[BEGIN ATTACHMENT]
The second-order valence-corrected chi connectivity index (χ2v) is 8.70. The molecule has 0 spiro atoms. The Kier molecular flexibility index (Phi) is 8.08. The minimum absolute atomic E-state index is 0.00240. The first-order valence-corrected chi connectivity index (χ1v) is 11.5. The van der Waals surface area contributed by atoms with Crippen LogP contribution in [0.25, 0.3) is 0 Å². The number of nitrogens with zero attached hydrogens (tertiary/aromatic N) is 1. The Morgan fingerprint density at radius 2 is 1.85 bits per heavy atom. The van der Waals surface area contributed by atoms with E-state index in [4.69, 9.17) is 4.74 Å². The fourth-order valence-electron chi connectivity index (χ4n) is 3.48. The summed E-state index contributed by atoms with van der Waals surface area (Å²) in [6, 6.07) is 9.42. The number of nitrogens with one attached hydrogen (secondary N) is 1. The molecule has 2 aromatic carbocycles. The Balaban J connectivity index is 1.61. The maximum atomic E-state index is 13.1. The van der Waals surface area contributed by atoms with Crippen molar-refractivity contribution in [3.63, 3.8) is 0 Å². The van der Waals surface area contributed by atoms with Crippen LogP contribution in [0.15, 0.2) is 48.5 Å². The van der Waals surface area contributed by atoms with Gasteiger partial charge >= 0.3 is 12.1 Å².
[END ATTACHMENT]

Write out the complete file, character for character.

The second-order valence-corrected chi connectivity index (χ2v) is 8.70. The molecule has 0 spiro atoms. The Kier molecular flexibility index (Phi) is 8.08. The minimum absolute atomic E-state index is 0.00240. The first-order valence-corrected chi connectivity index (χ1v) is 11.5. The van der Waals surface area contributed by atoms with Crippen LogP contribution in [0.25, 0.3) is 0 Å². The number of nitrogens with zero attached hydrogens (tertiary/aromatic N) is 1. The Morgan fingerprint density at radius 2 is 1.85 bits per heavy atom. The van der Waals surface area contributed by atoms with E-state index in [4.69, 9.17) is 4.74 Å². The fourth-order valence-electron chi connectivity index (χ4n) is 3.48. The summed E-state index contributed by atoms with van der Waals surface area (Å²) in [6, 6.07) is 9.42. The number of nitrogens with one attached hydrogen (secondary N) is 1. The molecule has 2 aromatic carbocycles. The Balaban J connectivity index is 1.61. The maximum atomic E-state index is 13.1. The van der Waals surface area contributed by atoms with Crippen molar-refractivity contribution in [3.63, 3.8) is 0 Å². The van der Waals surface area contributed by atoms with Crippen LogP contribution in [0.15, 0.2) is 48.5 Å². The van der Waals surface area contributed by atoms with Gasteiger partial charge >= 0.3 is 12.1 Å².